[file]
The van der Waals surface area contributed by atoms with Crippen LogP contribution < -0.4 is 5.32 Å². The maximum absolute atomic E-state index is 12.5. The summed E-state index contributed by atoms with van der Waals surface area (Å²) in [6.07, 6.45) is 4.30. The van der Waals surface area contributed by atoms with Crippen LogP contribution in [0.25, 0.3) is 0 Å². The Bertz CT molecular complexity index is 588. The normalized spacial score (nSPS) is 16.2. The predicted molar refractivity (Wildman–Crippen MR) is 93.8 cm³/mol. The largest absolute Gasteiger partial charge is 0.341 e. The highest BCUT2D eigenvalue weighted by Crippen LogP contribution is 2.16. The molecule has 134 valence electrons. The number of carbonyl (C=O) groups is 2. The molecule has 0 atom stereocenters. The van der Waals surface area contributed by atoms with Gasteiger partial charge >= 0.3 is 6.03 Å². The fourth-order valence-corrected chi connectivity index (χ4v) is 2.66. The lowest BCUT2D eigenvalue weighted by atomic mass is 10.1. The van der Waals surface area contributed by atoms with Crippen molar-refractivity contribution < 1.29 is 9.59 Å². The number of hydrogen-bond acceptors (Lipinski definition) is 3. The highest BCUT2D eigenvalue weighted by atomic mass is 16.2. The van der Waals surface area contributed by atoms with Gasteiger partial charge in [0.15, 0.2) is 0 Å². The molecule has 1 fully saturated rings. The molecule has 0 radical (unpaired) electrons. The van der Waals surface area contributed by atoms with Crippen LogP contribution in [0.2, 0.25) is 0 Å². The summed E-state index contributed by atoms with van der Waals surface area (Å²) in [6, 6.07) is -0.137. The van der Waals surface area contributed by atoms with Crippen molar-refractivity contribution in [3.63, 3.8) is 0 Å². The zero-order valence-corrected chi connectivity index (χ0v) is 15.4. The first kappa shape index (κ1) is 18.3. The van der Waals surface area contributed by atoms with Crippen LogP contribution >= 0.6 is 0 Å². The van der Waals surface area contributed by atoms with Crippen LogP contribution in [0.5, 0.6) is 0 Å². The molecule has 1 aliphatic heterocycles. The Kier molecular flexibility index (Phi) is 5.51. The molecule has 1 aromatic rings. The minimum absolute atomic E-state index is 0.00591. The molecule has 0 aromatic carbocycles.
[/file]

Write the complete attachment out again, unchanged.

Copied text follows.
The van der Waals surface area contributed by atoms with Crippen LogP contribution < -0.4 is 5.32 Å². The maximum absolute atomic E-state index is 12.5. The summed E-state index contributed by atoms with van der Waals surface area (Å²) in [6.07, 6.45) is 4.30. The van der Waals surface area contributed by atoms with Crippen LogP contribution in [0.25, 0.3) is 0 Å². The Bertz CT molecular complexity index is 588. The normalized spacial score (nSPS) is 16.2. The predicted molar refractivity (Wildman–Crippen MR) is 93.8 cm³/mol. The largest absolute Gasteiger partial charge is 0.341 e. The highest BCUT2D eigenvalue weighted by Crippen LogP contribution is 2.16. The molecule has 134 valence electrons. The number of carbonyl (C=O) groups is 2. The molecule has 0 atom stereocenters. The van der Waals surface area contributed by atoms with Gasteiger partial charge >= 0.3 is 6.03 Å². The fourth-order valence-corrected chi connectivity index (χ4v) is 2.66. The lowest BCUT2D eigenvalue weighted by atomic mass is 10.1. The van der Waals surface area contributed by atoms with Crippen molar-refractivity contribution < 1.29 is 9.59 Å². The number of hydrogen-bond acceptors (Lipinski definition) is 3. The highest BCUT2D eigenvalue weighted by atomic mass is 16.2. The van der Waals surface area contributed by atoms with Gasteiger partial charge in [0.15, 0.2) is 0 Å². The molecule has 1 fully saturated rings. The molecule has 0 radical (unpaired) electrons. The van der Waals surface area contributed by atoms with Crippen LogP contribution in [0.2, 0.25) is 0 Å². The summed E-state index contributed by atoms with van der Waals surface area (Å²) in [6, 6.07) is -0.137. The van der Waals surface area contributed by atoms with Crippen molar-refractivity contribution in [3.63, 3.8) is 0 Å². The zero-order valence-corrected chi connectivity index (χ0v) is 15.4. The first kappa shape index (κ1) is 18.3. The van der Waals surface area contributed by atoms with Crippen LogP contribution >= 0.6 is 0 Å². The van der Waals surface area contributed by atoms with Crippen LogP contribution in [0.5, 0.6) is 0 Å². The molecule has 1 aliphatic heterocycles. The Kier molecular flexibility index (Phi) is 5.51. The molecule has 1 aromatic rings. The minimum absolute atomic E-state index is 0.00591. The molecule has 0 aromatic carbocycles.